Wednesday, February 10, 2021

Thumbscrew - The Anthony Braxton Project (Cuneiform, 2020) ***(*)

For as long as Anthony Braxton has been a vital force in this type of music, as well as being compositionally prolific, there aren't many recordings of other people doing his music. In 1994 a San Francisco group aligned across country with a Boston bunch to produce Jump or Die: Splatter Trio & Debris Play Anthony Braxton, a delightful disc on Music & Arts. Two of the participants, Gino Robair and Randy McKean, had studied or recorded with Anthony who was supportive of the project and provided scores. Fast forward to 2010 when John Zorn recruited Marilyn Crispell, Mark Dresser and Gerry Hemingway, members of the legendary mid 80s through mid 90s quartet, at Braxton’s 65th birthday concert, and hustled them to a studio to record Crispell-Dresser-Hemingway Play Braxton on Tzadik as reviewed here. Guitarist Noël Akchoté undertook the massive Complete Recordings (Plays Anthony Braxton) on his Bandcamp site. and, for individual pieces being recorded, the ROVA Saxophone Quartet included “Comp. 37” on their 1987 Beat Kennel on Black Saint, the Vandermark 5 played “69L" on 2001’s Free Jazz Classics Vols. 1 & 2 on Atavistic and “69-0” was on Angelika Niescier, Thomas Morgan and Tyshawn Sorey’s 2011 Enja recording Quite Simply.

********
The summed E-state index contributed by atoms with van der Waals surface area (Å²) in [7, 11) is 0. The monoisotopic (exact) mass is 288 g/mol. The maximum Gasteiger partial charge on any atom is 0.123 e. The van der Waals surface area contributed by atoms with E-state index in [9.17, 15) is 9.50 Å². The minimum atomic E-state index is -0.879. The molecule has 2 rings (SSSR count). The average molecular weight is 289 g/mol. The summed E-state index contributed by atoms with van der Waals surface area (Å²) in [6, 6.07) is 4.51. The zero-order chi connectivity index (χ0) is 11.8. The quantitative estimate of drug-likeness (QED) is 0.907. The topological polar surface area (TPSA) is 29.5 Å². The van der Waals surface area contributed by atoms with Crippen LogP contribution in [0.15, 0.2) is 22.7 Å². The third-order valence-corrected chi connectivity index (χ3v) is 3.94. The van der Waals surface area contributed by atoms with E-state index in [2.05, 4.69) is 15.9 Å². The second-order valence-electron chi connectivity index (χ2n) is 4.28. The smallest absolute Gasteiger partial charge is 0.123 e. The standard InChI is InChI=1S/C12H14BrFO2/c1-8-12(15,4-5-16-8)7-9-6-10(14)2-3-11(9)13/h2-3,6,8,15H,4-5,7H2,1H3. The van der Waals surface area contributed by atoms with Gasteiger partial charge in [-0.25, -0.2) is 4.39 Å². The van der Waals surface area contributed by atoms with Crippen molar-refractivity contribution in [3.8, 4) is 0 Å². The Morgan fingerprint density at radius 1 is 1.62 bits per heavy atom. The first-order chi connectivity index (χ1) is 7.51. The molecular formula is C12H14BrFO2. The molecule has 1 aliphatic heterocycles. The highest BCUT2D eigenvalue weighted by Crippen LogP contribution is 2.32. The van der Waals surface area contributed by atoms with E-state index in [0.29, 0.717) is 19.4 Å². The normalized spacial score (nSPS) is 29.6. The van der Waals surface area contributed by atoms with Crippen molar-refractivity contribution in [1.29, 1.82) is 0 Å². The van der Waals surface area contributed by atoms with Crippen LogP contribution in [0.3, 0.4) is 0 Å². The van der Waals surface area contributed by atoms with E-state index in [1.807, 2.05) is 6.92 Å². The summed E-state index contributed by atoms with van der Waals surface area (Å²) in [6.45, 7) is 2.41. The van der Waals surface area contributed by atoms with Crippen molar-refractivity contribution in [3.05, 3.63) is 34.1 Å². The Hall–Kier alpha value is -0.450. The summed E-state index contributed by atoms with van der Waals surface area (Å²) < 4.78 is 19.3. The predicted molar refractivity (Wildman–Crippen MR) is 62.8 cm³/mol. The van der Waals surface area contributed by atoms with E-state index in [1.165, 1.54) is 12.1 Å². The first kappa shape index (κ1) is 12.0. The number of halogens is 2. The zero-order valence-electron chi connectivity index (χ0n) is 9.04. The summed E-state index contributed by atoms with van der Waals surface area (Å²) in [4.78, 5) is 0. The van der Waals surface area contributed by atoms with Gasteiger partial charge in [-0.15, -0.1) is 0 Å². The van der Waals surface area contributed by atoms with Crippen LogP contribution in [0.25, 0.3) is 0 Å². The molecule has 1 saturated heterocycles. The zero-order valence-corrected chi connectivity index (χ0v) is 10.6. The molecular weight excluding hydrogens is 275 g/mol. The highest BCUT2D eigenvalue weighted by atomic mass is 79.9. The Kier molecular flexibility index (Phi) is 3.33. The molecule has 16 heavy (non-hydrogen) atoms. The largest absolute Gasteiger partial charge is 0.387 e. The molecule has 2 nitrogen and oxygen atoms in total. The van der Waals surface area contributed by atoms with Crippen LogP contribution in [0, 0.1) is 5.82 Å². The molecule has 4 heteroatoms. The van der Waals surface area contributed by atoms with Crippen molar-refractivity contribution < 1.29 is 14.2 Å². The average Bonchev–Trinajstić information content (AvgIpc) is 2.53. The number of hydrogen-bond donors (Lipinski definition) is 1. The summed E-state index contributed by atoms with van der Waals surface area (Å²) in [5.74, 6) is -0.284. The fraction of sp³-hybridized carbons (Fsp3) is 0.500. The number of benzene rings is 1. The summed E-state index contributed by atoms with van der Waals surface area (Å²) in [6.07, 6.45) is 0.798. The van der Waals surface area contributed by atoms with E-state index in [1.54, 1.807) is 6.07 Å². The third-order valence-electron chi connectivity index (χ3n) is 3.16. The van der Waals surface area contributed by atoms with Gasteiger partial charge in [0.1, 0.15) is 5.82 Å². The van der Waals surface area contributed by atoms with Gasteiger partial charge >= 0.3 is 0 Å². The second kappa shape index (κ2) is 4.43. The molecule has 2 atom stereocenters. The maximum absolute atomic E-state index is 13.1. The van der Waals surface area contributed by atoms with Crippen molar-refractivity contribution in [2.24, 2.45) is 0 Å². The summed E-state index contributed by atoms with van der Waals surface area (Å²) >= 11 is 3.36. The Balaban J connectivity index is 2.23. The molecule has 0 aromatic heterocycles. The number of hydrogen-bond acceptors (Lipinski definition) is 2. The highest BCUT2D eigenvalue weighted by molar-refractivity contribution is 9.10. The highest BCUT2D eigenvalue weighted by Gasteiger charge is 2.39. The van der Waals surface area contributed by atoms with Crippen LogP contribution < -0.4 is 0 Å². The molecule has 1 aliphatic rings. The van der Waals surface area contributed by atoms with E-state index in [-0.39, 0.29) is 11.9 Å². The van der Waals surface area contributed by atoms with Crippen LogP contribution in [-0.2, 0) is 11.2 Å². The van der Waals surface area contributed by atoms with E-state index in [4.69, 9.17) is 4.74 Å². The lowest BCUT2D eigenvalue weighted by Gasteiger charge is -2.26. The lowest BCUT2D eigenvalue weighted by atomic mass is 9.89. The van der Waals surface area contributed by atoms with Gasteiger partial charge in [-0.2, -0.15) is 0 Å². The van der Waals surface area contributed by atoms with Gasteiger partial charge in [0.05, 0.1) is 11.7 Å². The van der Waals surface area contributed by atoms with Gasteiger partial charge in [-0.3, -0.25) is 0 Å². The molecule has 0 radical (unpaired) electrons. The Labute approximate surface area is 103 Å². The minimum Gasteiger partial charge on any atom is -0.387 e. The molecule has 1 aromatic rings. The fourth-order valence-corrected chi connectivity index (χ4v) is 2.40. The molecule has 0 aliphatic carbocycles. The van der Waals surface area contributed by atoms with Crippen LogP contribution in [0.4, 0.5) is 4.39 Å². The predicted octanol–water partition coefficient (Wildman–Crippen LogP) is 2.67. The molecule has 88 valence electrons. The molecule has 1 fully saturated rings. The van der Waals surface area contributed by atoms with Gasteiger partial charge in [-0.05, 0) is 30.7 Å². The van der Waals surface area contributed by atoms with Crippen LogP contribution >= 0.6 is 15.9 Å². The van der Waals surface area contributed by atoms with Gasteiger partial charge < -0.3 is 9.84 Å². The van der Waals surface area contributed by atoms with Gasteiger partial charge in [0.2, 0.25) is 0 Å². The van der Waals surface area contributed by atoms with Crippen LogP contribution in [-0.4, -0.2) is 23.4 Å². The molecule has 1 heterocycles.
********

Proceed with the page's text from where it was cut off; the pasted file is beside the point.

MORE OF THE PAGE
For Braxton's 75th birthday, Thumbscrew was invited to the Tri-Centric Foundation’s Braxton archives over an afternoon to explore compositions, primarily early rarely played pieces, that would fit a guitar/bass/drums or newly added vibes (Tomas Fujiwara was late getting to the composition selection meeting and some had already been selected with three melody lines) lineup. All three members have played with Anthony previously, ranging from Mary Halvorson’s appearance on recordings spanning ten years to Fujiwara being on three recordings to Michael Formanek being second bassist on a Knitting Factory multimedia production. So all were familiar with Braxtonian notations and made insightful decisions on how each piece could adapt to the Thumbscrew imprimatur. Carl Testa, director of publishing for Tri-Centric, assisted the trio and further pointed out that Braxton gives interpreters free rein regarding tempos and dynamic ranges, and that instrumental parts are changeable. From there it was off to a four week Pittsburgh residency to arrange these as well as developing other compositions for further projects.

Although the focus was to be on lesser known works, the opening “Composition No. 52” first appeared on a 1982 Antilles Braxton release with Anthony Davis, Mark Helias and Ed Blackwell entitled Six Compositions: Quartet and on subsequent live recordings by the Crispell/Dresser/Hemingway quartet; so some listeners might be familiar with this. If so they'll find a more relaxed and swinging tempo here, with Halvorson playing more fluid lead lines than early Braxton’s alto supersaturated note explosions which, admittedly, for me was part of the charm. Also they use ritards on alternating measures in the B section. Two versions of “Composition No. 157” appeared on Duets, Hamburg 1991 on Music & Arts with bassist Peter N. Wilson, much of which is a repeated 8 note pattern on sopranino over which the bassist improvises before some structured interplay briefly interrupts the pattern over a seven to nine minute duration. Thumbscrew’s shorter version loosely hints at the eight note pattern while interjecting their own disjointed counterpoint in a refreshingly brief exploration with Fujiwara’s drumming being particularly energized by the basketball graphic title.